3. --user-data-dir=/tmp/master-host-name forces Chrome to open a new window that is not tied to an existing Chrome session. Without this flag, Chrome may open a new window attached to an existing Chrome session, ignoring your --proxy-server setting. The value set for --user-data-dir can be any non-existent path.

Cloud Shell

You do not need to configure your local browser when using Cloud Shell. After creating an SSH tunnel, use Cloud Shell Web preview to connect to the cluster interface.

Connect to the cluster interface

gcloud Command

Once your local browser is configured to use the proxy, you can navigate to the Web interface URL on your Cloud Dataproc cluster (see Available interfaces). The browser URL has the following format and content: http://cluster-name-m:port (cluster interface port).

Cloud Shell

Click the Cloud Shell Web Preview button web-preview-button, and then select either:

  • "Preview on port 8080", or
  • "Change port" and insert the port number in the dialog
according to the Cloud Shell port number (port 8080 - 8084) you passed to the gcloud compute ssh command in Create an SSH tunnel.

A browser window opens that connects to the Web interface port on the cluster master node. The following screenshot shows a browser window that connects through Cloud Shell port 8084 to a Cloud Datalab notebook interface running on the cluster master node.

FAQ And Debugging Tips

What if I don't see the UI in my browser?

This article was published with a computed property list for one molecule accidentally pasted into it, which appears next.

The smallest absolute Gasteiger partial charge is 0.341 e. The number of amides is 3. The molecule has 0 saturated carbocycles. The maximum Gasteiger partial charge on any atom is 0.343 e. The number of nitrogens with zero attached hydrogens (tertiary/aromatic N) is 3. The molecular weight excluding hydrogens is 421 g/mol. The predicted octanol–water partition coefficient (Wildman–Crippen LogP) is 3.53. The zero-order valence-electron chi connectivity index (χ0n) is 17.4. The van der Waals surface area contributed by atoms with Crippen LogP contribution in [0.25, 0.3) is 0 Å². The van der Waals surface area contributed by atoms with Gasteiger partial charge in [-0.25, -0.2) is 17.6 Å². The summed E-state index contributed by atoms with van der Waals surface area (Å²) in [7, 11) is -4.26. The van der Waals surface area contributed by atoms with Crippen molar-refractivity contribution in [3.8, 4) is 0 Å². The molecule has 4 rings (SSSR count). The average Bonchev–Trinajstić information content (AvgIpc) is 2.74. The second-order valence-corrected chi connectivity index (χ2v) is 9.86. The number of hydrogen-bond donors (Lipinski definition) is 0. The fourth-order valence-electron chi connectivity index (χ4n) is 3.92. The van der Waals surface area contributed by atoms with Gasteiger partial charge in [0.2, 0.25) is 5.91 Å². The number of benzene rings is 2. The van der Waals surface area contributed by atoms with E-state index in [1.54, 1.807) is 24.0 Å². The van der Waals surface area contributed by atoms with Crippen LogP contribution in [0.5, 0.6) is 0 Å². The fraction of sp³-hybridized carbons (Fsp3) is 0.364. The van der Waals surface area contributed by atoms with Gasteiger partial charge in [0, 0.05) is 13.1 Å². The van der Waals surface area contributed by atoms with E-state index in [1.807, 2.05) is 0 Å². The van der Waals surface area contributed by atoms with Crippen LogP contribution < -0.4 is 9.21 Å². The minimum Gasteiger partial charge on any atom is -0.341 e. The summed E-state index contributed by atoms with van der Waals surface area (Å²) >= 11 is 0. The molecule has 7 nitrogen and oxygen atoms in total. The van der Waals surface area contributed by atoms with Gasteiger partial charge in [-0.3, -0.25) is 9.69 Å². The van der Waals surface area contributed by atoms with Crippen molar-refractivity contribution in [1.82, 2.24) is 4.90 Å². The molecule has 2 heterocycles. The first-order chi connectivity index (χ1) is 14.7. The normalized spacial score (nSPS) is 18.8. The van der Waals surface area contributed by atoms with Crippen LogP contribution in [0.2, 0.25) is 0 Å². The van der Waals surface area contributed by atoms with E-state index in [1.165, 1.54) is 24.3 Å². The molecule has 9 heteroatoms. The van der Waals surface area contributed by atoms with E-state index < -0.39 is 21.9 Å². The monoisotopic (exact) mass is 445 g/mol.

If you don't see the UIs in your browser, the two most common reasons are:

  1. You have a network connectivity issue, possibly due to a firewall. Run the following command to see if you can SSH to the master instance. If you can't, it signals a connectivity issue.

    Linux/Mac OS X

    gcloud compute ssh cluster-name-m \
        --project=project-id
    

    Windows

    gcloud compute ssh cluster-name-m ^
        --project=project-id
    

  2. Another proxy is interfering with the SOCKS proxy. To check the proxy, run the following curl command (available on Linux and Mac OS X):

    Linux/Mac OS X

    curl -Is --socks5-hostname localhost:1080 http://cluster-name-m:8088
    

    Windows

    curl.exe -Is --socks5-hostname localhost:1080 http://cluster-name-m:8088
    
    If you see an HTTP response, the proxy is working, so it's possible that the SOCKS proxy is being interrupted by another proxy or browser extension.

Why should I use a SOCKS proxy instead of local port forwarding?

Instead of the SOCKS proxy, it's possible to access Web application UIs running on your master instance with SSH local port forwarding, which forwards the master's port to a local port. For example, the following command lets you access localhost:1080 to reach cluster-name-m:8088 without SOCKS:

Linux/Mac OS X

gcloud compute ssh cluster-name-m \
    --project=project-id -- \
    -L 1080:cluster-name-m:8088 -N -n

Windows

gcloud compute ssh cluster-name-m ^
    --project=project-id -- ^
    -L 1080:cluster-name-m:8088 -N -n

Using a SOCKS proxy is recommended over local port forwarding since the proxy:

  • allows you to access all Web application ports without having to set up a port forward tunnel for each UI port
  • allows the Spark and Hadoop Web UIs to correctly resolve DNS hosts